cubation of concentrated eluate from immobilized heparin with var-
ious amounts ofimmune or preimmune IgG for 1 h at 200C followed
by sedimentation for 10 h in 5-20% (wt/vol) sucrose gradients con-
taining 1% Triton X-100 as described in a previous section. Fractions
of 0.35 ml were collected from sucrose gradients with a densiflow
pump (Buchler Instruments Inc.). Sucrose gradient fractions were then
diluted with 0.25 ml of DPBS(-) and assayed for cytochrome b, as
described in the previous sections.
Western blotting experiments. Electrophoretic transfer of proteins
from SDS-polyacrylamide slab gels onto nitrocellulose was performed
according to Towbin et al. (35). Protein-bound nitrocellulose strips
were first incubated for 1 h in saturating buffer consisting of 10% goat
serum and 3% BSA in 0.5 M NaCl and 10 mM Hepes, pH 7.4. The
nitrocellulose strips were then incubated overnight at4°C with 1 Migper
ml of rabbit IgGin DPBS(-) plus 3% goat serum, 1% BSA, and 0.2%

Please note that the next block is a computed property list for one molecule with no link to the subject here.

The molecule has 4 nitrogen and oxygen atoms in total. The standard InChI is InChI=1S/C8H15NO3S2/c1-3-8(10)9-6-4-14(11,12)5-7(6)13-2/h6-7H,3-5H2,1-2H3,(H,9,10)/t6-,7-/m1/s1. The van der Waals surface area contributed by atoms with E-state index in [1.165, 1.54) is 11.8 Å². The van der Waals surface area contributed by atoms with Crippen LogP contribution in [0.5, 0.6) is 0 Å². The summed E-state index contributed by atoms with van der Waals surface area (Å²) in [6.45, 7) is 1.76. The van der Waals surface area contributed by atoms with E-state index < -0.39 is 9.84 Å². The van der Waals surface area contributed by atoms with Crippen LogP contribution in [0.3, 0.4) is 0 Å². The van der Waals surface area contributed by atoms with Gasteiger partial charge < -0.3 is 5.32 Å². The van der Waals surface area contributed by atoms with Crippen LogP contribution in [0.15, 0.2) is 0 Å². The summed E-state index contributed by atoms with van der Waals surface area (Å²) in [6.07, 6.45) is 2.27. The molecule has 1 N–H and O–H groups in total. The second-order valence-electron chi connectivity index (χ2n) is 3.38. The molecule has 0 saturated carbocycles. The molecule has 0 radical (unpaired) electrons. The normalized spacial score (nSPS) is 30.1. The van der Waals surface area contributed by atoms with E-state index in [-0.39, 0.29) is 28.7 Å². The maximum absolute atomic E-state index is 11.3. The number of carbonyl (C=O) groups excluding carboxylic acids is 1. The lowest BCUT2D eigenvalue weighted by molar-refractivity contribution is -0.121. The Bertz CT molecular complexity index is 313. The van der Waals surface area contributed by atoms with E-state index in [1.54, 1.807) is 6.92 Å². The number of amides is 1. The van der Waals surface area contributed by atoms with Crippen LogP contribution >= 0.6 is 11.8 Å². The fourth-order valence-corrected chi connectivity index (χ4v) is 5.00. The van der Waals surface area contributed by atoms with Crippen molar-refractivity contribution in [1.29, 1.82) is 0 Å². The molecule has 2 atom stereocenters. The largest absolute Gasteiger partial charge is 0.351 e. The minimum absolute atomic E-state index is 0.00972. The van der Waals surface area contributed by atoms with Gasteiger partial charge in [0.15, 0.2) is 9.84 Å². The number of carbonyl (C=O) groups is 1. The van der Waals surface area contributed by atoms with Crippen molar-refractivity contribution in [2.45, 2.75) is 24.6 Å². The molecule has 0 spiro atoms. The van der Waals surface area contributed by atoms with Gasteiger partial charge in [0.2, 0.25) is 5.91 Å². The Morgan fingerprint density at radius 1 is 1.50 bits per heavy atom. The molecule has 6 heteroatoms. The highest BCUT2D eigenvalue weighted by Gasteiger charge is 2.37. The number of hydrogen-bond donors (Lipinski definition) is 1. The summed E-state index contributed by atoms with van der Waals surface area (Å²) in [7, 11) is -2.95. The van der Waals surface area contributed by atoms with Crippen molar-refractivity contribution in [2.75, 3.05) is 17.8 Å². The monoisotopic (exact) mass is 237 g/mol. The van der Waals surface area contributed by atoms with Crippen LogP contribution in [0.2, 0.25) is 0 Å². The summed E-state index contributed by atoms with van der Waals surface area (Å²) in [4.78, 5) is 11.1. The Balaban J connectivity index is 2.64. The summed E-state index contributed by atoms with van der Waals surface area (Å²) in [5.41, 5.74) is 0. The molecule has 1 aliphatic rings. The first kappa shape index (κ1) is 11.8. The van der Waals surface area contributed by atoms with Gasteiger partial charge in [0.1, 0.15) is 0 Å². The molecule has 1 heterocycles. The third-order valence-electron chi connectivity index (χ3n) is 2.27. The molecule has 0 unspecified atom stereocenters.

Tween 20. After rinsing the nitrocellulose five times with wash buffer
1 MM) from concentrated peak sucrose gradient fractions con-
C. A. Parkos, R. A.Allen, C. G. Cochrane, and A. J. Jesaitis
consisting of0.25 M NaCl, 10mM Hepes, 0.2% Tween 20, pH 7.4, the
strips were then incubated for 1 h at 200C with 1 ug/ml ofperoxidase-
conjugated goat anti-rabbit IgG in DPBS(-) plus 3% goat serum, 1%
BSA, and 0.2% Tween 20. Again after rinsing five times with wash
buffer, the nitrocellulose strips were color developed for 5-30 min in a
solution ofdeveloper consisting of 30% methanol, 0.5 mg/mi peroxi-
dase color developer (4-chloro-1-napthol) (Bio-Rad Laboratories), and
5 mM H202 in 0.25 M NaCl, 10 mM Hepes, pH 7.4. The reaction was
terminated by the transfer of nitrocellulose strips to distilled water.
The purification of neutrophil cytochrome b. We designed a
scheme for purification of cytochrome b from human granu-
locytes based on what was known about its colocalization with
both the specific granules and plasma membrane (36-38) and
preliminary evidence about its properties as a putative integral
membrane glycoprotein (17, 23, 37) and ourown unpublished
observations (Parkos, C. A., A. J. Jesaitis, and R. A. Allen).
A summary of the specific activities and recoveries of cy-
tochrome b at various stages ofpurification is shown in Table
I. The membranes used for solubilization offered several ad-